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  • Writer's pictureLeanna Coy, FNP-C

Navigating the Maze of a Research Study

Updated: Mar 30

Elevate the accuracy of data in your writing.

Woman sitting reviewing stacks of paper

Writing about health topics frequently requires reviewing research studies in order to stay abreast of the most up-to-date facts. However, interpreting science-heavy research can be tricky for the uninitiated. When I was in nursing school, we had a whole term learning how to correctly review research studies and scientific papers. So, it is no wonder studies can be challenging for the average layperson to interpret. There are some basics for writers to know when analyzing a research study to ensure they understand what they are reading before translating it into their writing.


Sample size

This is a big one to keep an eye on. Sample size is one of the first things researchers look at when putting together a study, and scientific formulas are commonly used to determine the best sample size. Researchers studying the exact same thing using the same methods can come to completely different conclusions just by using different sample sizes. Why? The quantity of a sample size needs to represent the group being studied. If the sample size is too small, groups or conditions may not be well represented. If it is too large, the results may highlight issues that are not truly important. The sample used in a study is not designed to assess entire populations; it is just a representation of them.


Go beyond the abstract

The abstract is a research paper's first paragraph summarizing the study and results. It is a mistake to use the abstract as your only information and skip reading the entire (maybe dense) study. Only reading the abstract can limit you from fully understanding and correctly interpreting the results. Take the time to read the whole paper. If needed, make notes to help you understand the information. Then, go back and look at the abstract again. By taking time to read and understand the entire study, you are giving yourself a base for providing an informed opinion on their results.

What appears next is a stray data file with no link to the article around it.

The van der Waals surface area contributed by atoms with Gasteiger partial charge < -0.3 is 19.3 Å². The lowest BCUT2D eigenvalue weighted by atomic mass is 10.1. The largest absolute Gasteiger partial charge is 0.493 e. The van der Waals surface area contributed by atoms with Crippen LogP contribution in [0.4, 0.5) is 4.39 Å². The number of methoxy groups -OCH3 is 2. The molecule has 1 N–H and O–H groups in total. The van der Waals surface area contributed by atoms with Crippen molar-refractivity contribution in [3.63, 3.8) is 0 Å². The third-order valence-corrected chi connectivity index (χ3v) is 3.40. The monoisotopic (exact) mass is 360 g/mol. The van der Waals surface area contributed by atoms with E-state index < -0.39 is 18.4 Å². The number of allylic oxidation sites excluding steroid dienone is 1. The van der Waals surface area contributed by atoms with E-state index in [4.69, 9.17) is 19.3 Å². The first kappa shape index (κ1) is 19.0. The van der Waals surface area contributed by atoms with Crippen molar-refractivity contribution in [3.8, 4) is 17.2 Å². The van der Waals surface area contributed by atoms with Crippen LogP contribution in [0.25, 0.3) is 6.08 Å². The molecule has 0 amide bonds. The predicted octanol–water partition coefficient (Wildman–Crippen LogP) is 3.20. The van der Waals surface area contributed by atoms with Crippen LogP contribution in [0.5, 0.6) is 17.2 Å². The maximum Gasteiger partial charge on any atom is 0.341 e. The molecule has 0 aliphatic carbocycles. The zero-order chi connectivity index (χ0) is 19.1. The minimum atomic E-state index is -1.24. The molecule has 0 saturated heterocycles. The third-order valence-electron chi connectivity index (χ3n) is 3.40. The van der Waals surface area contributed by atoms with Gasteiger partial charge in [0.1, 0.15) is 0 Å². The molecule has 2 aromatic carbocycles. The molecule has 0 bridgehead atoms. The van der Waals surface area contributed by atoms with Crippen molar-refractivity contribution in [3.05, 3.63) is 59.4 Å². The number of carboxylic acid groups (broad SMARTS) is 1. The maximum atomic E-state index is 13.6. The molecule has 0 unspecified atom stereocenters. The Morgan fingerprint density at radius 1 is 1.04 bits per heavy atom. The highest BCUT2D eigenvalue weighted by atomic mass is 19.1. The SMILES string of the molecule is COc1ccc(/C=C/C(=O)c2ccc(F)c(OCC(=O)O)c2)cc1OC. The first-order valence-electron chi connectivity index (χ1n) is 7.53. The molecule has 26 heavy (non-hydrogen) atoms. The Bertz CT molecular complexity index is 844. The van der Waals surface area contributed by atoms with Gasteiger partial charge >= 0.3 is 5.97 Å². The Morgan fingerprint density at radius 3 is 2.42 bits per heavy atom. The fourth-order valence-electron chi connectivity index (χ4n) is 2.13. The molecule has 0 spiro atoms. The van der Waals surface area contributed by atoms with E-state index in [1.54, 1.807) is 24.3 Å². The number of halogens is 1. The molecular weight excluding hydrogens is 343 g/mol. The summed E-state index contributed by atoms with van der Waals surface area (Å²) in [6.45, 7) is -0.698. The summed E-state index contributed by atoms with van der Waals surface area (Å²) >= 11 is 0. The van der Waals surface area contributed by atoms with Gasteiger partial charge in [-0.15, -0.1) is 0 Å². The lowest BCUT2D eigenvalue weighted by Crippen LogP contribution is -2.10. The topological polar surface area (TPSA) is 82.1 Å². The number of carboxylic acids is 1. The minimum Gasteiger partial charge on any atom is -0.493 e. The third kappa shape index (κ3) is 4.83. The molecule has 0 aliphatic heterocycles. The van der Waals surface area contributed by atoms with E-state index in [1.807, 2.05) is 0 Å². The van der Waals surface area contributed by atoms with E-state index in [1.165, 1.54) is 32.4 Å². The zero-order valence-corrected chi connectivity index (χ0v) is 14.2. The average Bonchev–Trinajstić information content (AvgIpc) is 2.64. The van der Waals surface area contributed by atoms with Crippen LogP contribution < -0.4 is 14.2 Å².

What is this about anyway?

Can you determine what question the researchers are trying to answer with the study? Ideally, they will state this. But sometimes, you need to read into things a bit to know what they are trying to answer. Were they able to answer their question? What issues did they identify? Understanding the question researchers are looking to answer also can identify bias or an agenda. An example of this is a drug manufacturer asking questions that only focus on the positive aspects of a potential treatment. The significance of knowing what problem the researchers are hoping to solve will help you understand the results better when reviewing the findings.


Conclusion and interpretation

This is where the study authors summarize the findings. When reviewing this, consider if you see any problems with their conclusions. Did they miss something? Are they making claims the research doesn't support? Did you come to a different conclusion from the data? Look for the researchers to identify the weaknesses or issues within their study and the recommendations they make based on their findings.


This is just a partial list of how to understand research better. However, it provides enough information to help upgrade your ability to interpret study data to elevate the accuracy of your writing.

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